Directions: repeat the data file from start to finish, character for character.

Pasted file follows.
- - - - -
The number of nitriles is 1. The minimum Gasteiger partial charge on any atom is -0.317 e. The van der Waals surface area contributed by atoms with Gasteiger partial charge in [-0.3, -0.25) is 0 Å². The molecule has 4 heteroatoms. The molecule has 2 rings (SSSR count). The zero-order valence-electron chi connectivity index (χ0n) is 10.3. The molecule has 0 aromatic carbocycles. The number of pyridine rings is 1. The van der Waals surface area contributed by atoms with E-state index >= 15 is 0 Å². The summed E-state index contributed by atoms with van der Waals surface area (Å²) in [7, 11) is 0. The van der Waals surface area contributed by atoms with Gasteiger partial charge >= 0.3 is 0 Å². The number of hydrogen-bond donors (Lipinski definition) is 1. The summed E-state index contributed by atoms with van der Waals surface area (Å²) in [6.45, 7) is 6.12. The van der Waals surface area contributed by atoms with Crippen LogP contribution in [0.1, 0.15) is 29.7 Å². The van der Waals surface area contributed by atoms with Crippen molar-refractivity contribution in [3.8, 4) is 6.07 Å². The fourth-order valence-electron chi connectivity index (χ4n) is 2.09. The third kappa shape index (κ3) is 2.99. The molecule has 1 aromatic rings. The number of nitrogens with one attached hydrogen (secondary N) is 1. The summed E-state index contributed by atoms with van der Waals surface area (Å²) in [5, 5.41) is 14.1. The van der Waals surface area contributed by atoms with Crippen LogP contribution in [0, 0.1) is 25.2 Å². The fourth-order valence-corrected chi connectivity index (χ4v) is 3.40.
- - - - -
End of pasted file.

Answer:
The number of nitriles is 1. The minimum Gasteiger partial charge on any atom is -0.317 e. The van der Waals surface area contributed by atoms with Gasteiger partial charge in [-0.3, -0.25) is 0 Å². The molecule has 4 heteroatoms. The molecule has 2 rings (SSSR count). The zero-order valence-electron chi connectivity index (χ0n) is 10.3. The molecule has 0 aromatic carbocycles. The number of pyridine rings is 1. The van der Waals surface area contributed by atoms with E-state index >= 15 is 0 Å². The summed E-state index contributed by atoms with van der Waals surface area (Å²) in [7, 11) is 0. The van der Waals surface area contributed by atoms with Gasteiger partial charge >= 0.3 is 0 Å². The number of hydrogen-bond donors (Lipinski definition) is 1. The summed E-state index contributed by atoms with van der Waals surface area (Å²) in [6.45, 7) is 6.12. The van der Waals surface area contributed by atoms with Crippen LogP contribution in [0.1, 0.15) is 29.7 Å². The van der Waals surface area contributed by atoms with Crippen molar-refractivity contribution in [3.8, 4) is 6.07 Å². The fourth-order valence-electron chi connectivity index (χ4n) is 2.09. The third kappa shape index (κ3) is 2.99. The molecule has 1 aromatic rings. The number of nitrogens with one attached hydrogen (secondary N) is 1. The summed E-state index contributed by atoms with van der Waals surface area (Å²) in [5, 5.41) is 14.1. The van der Waals surface area contributed by atoms with Crippen LogP contribution in [0, 0.1) is 25.2 Å². The fourth-order valence-corrected chi connectivity index (χ4v) is 3.40.